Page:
Alex: Absolutely. That kind of thing is quite magical. And a few people have said about family members and that kind of thing. That'd be awesome. I never met my grandfather and so likewise, it'd be awesome to meet him because I think genetically, I'm probably quite close to him in terms of looks and personality as well.
Josh: Yeah. And then we got one more slot. I'm going to say Jimi Hendrix. I actually do want to meet him. He's just such an interesting guy with a mind that's mad.
Alex: So, my dad told a story once about being in the lift in a hotel in Amsterdam with Jimi Hendrix before he was famous.
Josh: Before he was famous?
Alex: So, my dad passed away 15 years ago so I don't know – I can’t dig into anything now. But yes.
Alex: How do you think your grandmother will get on with the other three?
Josh: With Whitney, probably very well. With brandy, I mean the thing with Brandy is – Brandy and Whitney would get on along well because they knew each other when she was alive. And then I mean, who can't get along with Jimi Hendrix? That's my thing. I don't know that. So, sure I’d hope that everybody would be able to get along.
Alex: So, in terms of the agency world, what's your experience of that?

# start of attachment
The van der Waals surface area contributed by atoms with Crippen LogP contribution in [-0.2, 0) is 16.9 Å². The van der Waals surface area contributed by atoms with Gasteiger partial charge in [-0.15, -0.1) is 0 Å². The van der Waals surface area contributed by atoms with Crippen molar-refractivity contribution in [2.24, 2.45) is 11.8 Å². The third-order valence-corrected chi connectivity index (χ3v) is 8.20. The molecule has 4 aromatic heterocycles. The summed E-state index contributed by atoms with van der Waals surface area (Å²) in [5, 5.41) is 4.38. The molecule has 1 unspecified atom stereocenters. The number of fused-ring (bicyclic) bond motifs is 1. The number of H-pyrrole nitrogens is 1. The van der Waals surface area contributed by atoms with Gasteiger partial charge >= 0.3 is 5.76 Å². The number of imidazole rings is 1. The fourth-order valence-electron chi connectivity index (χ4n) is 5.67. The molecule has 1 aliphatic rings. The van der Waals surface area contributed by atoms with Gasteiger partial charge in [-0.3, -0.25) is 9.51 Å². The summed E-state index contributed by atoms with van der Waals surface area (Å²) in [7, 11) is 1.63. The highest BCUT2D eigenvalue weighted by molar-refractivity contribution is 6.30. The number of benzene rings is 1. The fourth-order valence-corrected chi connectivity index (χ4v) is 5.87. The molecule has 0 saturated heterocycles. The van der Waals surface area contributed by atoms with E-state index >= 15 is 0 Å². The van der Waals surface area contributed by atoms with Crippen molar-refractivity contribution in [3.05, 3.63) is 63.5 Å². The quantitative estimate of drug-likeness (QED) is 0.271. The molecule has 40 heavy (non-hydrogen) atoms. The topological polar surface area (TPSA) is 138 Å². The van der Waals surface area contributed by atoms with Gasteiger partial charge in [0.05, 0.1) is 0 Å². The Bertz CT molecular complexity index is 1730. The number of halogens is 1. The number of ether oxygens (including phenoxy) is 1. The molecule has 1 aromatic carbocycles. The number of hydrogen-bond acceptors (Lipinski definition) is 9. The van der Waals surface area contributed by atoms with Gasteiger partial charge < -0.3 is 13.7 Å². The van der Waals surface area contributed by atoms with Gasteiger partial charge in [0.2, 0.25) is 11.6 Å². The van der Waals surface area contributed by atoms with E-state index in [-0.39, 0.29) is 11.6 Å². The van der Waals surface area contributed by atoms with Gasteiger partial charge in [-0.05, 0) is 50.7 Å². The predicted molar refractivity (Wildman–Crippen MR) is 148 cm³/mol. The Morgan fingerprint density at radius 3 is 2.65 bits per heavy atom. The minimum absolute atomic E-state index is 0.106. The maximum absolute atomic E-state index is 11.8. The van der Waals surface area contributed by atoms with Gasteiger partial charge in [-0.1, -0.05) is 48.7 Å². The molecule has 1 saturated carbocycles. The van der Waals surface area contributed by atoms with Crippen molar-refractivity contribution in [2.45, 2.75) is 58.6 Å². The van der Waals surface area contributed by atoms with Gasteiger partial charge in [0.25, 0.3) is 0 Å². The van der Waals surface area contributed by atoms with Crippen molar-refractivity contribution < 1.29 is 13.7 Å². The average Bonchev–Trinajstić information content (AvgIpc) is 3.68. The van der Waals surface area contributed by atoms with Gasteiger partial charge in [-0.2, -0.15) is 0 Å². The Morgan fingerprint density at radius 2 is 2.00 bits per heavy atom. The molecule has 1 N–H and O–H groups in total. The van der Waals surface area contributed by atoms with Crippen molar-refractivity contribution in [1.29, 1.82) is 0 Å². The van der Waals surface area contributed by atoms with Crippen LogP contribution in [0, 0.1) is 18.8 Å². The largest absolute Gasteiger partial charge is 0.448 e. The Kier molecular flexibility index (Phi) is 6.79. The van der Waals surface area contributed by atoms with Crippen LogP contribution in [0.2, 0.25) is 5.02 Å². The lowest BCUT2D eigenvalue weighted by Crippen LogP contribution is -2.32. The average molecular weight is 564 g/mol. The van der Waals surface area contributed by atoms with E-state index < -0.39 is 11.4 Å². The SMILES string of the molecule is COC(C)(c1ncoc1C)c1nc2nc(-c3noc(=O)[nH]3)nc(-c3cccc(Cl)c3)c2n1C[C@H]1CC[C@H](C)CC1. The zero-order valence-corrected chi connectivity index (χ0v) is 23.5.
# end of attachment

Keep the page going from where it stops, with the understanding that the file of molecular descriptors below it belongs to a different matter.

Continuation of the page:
Josh: I've been in marketing and advertising for about six years, going on seven years now. Since I was about 16, I've been doing social media marketing for various different things. Started off a lot smaller, a lot more unknown sort of people, brands, and things and then it sort of grew into where I am now. I’d say the first three years, I had absolutely no idea what an agency was. My only experience of an agency was like a traditional working agency. I.e. - you go there, fill out a form, and then they tempt you at various places. That’s all I knew an agency to be. I had absolutely no idea there was a whole world in which people were making hundreds of thousands to literally millions of pounds, running creative campaigns, doing strategy planning, that whole bit of having so many niches. I only found that out when I met one of my industry friends, but I met her at a networking event. Shannie Mears – she runs the creative agency, The Elephant Room and I met her when she was just starting The Elephant Room. And I was like, oh, so what is this then? How does this work? I had no idea what this thing was, I didn’t know it existed. I was still doing a computer science degree at the time and she sort of took me on a work shadowing day around the time they were just starting out, so they hadn’t even got an office yet. They were just ideating, like sort of things that they could do to drive new business and stuff. Then we were talking about the whole creative industries in that sector, and I was like, whoa, this is mad. How does one do this? So from there I got connected to a few more people in the industry, a few more, I guess, people who had been in agencies or run an agency, gone to networking events. Met people from like a bunch of different agencies, big agencies, small agencies. Then I joined Hype Collective and that one came about through Shannie. I was chasing her to reply to an email and Simon, the founder of Hype Collective, happened to find my Twitter thread where I was like, semi-passive aggressively bugging Shannie to reply to me. And then Simon was like, what your students and young people? We need something, something, something so we had a meeting, then had another meeting. Then, all of a sudden, I’m working at Hype and I was like, oh my gosh - wow, I get to be in an agency and I’m only in second year of uni and I get to do all this cool stuff. Oh, my gosh. And that was when agency roles really started for me.